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Immunization rates remain high, but measles pose a concern

Friday September 13, 2013
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Immunization of U.S. children ages 19 to 35 months remains high, with coverage for many routine vaccines remaining near or above the target figure of 90%, according to a CDC report that cites data from the 2012 National Immunization Survey.

However, the year to date has featured a higher-than-normal number of measles cases, according to a separate article in the Sept. 13 issue of the Morbidity and Mortality Weekly Report.

Through Aug. 24, the CDC received reports of 159 measles cases, including eight outbreaks. An outbreak in New York City included 58 cases, making it the largest outbreak reported in the U.S. since 1996.

In the U.S., measles elimination — absence of year-round transmission — was declared in 2000. However, measles continues to be imported into the U.S. from other countries.

Of the reported cases, 99% were import-associated and 91% were in people who were unvaccinated or had unknown vaccination status. Of the 131 cases who had measles and were unvaccinated, 92 (79%) cited a philosophical objection to vaccination.

“Unvaccinated people place themselves and others in their communities at risk for measles and other vaccine-preventable diseases,” the report authors noted.

Vaccination rates

For children ages 19 to 35 months, 2012 vaccination rates were 92.8% for polio, 90.8% for measles, mumps and rubella, 90.2% for varicella and 89.7% for hepatitis B (three doses). The Healthy People 2020 target figure is 90%.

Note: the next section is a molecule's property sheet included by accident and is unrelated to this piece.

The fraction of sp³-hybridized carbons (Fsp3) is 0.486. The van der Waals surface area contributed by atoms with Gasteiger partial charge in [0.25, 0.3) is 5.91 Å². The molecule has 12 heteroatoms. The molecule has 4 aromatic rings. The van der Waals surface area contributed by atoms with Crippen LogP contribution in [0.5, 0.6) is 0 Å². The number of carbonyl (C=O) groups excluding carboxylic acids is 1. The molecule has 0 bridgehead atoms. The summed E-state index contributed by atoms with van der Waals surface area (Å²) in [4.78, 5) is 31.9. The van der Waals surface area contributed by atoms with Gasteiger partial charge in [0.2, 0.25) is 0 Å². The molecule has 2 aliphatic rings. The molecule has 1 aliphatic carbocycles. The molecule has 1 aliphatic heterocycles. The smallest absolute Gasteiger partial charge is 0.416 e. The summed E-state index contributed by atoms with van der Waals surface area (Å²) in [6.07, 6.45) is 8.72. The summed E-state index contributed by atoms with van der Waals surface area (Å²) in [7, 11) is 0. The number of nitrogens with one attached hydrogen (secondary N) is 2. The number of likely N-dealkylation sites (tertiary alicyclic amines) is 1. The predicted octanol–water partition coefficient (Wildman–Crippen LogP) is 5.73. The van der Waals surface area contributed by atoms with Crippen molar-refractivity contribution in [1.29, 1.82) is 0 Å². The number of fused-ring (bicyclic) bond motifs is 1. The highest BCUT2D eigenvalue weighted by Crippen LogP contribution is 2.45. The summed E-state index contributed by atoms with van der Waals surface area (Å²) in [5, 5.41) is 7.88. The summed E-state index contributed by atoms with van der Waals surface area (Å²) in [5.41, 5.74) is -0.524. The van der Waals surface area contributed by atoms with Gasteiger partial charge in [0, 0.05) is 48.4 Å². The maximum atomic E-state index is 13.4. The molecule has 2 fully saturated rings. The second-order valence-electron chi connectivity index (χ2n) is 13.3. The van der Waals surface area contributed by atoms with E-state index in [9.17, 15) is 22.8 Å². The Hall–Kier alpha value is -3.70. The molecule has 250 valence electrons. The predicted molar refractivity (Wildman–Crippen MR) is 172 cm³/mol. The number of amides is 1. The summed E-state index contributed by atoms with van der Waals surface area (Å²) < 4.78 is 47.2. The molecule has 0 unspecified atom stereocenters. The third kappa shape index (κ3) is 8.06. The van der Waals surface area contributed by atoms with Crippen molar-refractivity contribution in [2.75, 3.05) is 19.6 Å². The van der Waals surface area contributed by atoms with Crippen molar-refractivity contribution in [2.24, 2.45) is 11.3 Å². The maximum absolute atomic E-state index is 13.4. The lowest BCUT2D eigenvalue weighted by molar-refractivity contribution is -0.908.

Coverage rates were in the 80s for other vaccines: diphtheria, tetanus and pertussis, 82.5%; pneumococcal conjugate vaccine (four doses), 81.9%; Haemophilus influenzae (full series), 80.9%.

Rates were quite a bit lower for the rotavirus vaccine, at 68.6%, and hepatitis A, 53%.

The authors cited the Vaccines for Children Program, which “has been successful in removing differences in coverage between children living above and below the poverty level that once existed for vaccines such as MMR, polio, and HepB ; however, coverage among children living below the poverty level still lags behind coverage of children living at or above the poverty level for newer vaccines (HepA and rotavirus) and vaccines that require four doses to complete the series.”

Vaccination rates report: www.cdc.gov/mmwr/preview/mmwrhtml/mm6236a1.htm

Measles report: www.cdc.gov/mmwr/preview/mmwrhtml/mm6236a2.htm


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